The Biggest Danger to Your Creativity

Last Friday I caught up with an old college friend. She had been a fine arts major and was now helping curate art for different businesses around the country. As we were catching up over drinks, I asked her what art she does now.

“None really.” She said.

I was shocked. Here was an amazingly talented woman who could spend hours in front of a pottery wheel or sculpting a model. That was part of the problem: her mediums are expensive and time-consuming.  She didn’t have the time or money to pay a model to pose for hours.

But what about her photography, drawing, and her other creative projects? Those had dried up too.

“I’ve had to be so critical of art,” she said, “that when I try to start, I can’t finish anything.”

My heart broke. This gifted artist was being stymied by her inner critic.

What your inner critic looks like

Every inner critic looks a little different. Some are worriers, afraid of every shadow and jagged edge. Others are condescending, berating you for every smudge or flake of dust. My inner critic, Nagging Nancy, is a worrying perfectionist. She wants a piece to be flawless. No work is good unless everyone loves it. Oh don’t show that one, she says, what will people think of you for showing that?

Your inner critic may look radically different from mine. Yet they share one dangerous quality. They are calibrated to attack us at our weakest and make us believe that our art isn’t enough. Living inside of us, they know our insecurities. They will say anything and everything to stop our creativity.

Why? Because they want to protect us.

Wait, how is creativity dangerous?

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The inner critic’s original role is to protect us from shame and embarrassment. We internalize the criticisms, worries, and fears of our parents and elders. Instead of waiting to be corrected by others, the inner critic tries to point it out early so we can be spared judgement from others.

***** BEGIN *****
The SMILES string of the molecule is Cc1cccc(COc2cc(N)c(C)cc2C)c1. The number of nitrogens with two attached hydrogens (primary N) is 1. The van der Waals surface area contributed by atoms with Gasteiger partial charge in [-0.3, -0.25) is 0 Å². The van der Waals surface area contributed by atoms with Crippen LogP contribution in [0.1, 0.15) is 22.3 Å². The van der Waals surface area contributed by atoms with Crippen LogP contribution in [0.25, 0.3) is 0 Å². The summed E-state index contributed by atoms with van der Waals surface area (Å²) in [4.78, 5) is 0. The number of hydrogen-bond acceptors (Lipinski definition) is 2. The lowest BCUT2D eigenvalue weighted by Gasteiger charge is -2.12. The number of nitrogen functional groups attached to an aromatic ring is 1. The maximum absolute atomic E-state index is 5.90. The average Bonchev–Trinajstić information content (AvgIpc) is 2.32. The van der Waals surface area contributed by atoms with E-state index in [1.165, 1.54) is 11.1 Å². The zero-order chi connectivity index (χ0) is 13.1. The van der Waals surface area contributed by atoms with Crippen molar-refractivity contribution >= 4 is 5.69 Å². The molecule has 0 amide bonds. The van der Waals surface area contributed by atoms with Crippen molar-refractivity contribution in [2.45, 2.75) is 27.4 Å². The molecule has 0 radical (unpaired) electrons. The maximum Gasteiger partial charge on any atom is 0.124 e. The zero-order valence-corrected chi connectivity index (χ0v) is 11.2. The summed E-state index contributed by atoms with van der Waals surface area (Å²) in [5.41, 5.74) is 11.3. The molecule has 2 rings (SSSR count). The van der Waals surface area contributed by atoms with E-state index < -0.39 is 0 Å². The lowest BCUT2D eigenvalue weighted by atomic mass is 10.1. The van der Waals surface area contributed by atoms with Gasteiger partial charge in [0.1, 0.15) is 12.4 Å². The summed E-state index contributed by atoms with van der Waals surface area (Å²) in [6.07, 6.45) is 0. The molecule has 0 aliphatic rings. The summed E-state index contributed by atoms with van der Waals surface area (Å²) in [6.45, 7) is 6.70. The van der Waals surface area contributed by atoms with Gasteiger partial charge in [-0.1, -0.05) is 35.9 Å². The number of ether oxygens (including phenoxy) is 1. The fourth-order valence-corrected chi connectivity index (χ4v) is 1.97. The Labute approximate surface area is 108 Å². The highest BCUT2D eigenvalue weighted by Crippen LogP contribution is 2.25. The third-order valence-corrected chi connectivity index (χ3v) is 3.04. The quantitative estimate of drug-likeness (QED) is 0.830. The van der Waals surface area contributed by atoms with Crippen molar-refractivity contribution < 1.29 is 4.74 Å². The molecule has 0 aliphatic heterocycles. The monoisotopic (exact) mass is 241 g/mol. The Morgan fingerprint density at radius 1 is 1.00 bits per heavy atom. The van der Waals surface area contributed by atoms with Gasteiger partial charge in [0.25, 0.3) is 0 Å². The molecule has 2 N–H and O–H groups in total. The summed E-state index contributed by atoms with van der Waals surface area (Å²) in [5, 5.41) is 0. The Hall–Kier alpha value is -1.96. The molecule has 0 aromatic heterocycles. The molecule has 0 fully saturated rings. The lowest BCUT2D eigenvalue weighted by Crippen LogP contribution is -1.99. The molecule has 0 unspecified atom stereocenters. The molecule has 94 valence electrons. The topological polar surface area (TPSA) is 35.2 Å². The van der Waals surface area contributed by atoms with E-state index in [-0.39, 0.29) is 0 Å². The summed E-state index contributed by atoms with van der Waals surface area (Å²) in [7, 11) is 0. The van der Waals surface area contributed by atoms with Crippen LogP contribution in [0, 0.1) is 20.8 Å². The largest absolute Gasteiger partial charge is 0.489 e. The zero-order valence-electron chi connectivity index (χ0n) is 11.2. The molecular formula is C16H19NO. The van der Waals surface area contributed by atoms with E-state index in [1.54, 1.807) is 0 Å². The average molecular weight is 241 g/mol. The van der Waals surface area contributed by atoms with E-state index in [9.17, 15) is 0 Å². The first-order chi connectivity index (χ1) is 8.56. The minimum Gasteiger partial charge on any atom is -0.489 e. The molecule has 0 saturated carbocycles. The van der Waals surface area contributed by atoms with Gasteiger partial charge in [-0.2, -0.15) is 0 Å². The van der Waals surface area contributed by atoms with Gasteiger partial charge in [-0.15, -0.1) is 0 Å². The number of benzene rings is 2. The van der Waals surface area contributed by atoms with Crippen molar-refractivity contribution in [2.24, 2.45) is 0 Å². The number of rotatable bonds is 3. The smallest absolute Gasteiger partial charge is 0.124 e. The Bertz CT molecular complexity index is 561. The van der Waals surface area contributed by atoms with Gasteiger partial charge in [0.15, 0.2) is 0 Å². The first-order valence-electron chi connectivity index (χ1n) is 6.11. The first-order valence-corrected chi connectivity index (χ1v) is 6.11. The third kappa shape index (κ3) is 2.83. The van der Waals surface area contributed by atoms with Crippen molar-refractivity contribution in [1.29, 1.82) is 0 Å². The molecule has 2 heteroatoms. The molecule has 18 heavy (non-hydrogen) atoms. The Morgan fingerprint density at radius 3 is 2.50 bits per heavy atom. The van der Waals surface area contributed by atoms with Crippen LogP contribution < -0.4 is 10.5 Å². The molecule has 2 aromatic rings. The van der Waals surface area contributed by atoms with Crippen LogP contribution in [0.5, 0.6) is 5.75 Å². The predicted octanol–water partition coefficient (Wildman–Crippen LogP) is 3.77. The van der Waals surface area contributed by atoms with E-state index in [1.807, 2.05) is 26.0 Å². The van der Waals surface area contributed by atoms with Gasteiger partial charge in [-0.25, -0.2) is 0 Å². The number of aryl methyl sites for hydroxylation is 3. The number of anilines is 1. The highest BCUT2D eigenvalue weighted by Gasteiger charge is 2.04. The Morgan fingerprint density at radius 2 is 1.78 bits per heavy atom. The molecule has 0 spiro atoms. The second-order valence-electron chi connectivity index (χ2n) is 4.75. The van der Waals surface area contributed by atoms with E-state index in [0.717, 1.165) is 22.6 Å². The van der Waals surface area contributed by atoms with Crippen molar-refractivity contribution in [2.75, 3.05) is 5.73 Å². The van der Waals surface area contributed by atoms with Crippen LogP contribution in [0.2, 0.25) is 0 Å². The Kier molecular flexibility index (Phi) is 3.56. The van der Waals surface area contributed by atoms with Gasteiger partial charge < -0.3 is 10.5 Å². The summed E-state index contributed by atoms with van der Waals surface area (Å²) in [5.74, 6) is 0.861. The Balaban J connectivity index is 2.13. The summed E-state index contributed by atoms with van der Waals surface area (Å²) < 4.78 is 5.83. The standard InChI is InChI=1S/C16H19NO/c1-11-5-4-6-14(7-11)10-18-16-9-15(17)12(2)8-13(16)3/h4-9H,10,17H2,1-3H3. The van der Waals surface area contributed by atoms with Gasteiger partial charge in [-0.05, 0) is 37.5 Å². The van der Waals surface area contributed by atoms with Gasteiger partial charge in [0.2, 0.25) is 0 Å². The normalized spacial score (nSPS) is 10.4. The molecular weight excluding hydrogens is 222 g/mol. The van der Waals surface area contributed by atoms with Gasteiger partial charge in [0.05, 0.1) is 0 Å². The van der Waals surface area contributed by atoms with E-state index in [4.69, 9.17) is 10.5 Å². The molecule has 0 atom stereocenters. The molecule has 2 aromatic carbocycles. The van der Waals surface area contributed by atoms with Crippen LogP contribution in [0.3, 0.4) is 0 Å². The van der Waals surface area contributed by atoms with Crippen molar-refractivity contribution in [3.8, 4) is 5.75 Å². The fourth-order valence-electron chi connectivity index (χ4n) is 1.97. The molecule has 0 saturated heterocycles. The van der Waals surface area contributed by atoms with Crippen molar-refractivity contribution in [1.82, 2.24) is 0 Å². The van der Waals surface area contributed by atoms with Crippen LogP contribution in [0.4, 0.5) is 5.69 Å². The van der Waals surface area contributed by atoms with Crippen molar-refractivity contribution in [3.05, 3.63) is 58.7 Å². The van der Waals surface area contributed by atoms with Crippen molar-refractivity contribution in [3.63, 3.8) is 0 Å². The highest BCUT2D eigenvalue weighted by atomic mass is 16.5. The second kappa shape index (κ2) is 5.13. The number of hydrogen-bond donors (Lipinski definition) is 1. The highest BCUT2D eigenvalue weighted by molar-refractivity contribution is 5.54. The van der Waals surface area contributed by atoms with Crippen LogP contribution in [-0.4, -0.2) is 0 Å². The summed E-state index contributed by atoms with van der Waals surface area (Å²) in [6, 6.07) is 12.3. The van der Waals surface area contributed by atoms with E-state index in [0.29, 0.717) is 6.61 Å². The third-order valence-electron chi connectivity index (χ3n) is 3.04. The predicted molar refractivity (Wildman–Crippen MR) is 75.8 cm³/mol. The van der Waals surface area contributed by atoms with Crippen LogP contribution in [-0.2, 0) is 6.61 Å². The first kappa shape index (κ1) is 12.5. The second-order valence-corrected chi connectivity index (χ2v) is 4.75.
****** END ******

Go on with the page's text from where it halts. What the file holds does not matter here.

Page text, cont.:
So why does the inner critic care about creativity? It seems so innocent. But the creative process involves risk taking. Often it asks us to put ourselves out in front of strangers, friends, or family in a whole new light.  It can also bring up questions like

Will it be good?

What will people think?

Will I be judged for this?

Creativity, however, can’t answer any of these questions. Suddenly, the inner critic suddenly doesn’t know if we will be safe from judgement and shame. It can’t protect us from potential shame and embarrassment from the project. The only way it can protect us is by shutting down the creativity.

Yet, the inner critic isn’t perfect. It can never fully protect you from shame, embarrassment, or hurt. The inner critic can’t predict when you’ll split your pants in public by accident. It can’t catch every typo in a presentation. It can’t make you become inhumanely perfect.

Yes, it may prevent you from feeling some shame, some hurt. It will also keep you from creating amazing things, whether it’s documenting your child growing up to creating the next great love song.

Creativity is a risk, but then again, so is living.

Strategies to Overcome your Critic

Feel like you can’t get a break from your inner critic? Try some of these strategies

Just do it

Almost every morning I sit down and do morning pages, more or less 3 pages of free writing. Good, bad, or ugly, I get on the page. No edits allowed.

Most days It’s a hodge-podge of worries and lists. Sometimes, great things will emerge. This blog post started in my moleskin journal.

Inner critics are scaredy cats. The best way to silence them is to just start and don’t stop. Whether you write music, draw, or dance, just give yourself some time every day to show up. For awhile, don’t even look at what you’re making. This exercise isn’t about output, it’s about showing up. Like an athlete, this practice will keep you warm and make starting a real project even easier.

Choose resilience

marching ahead

Inner critics are the best doomsday prophets. If you put that song out, the whole world will realize you’re a fraud! God, even a four-year old could draw better than that. Just burn it, no one has to know.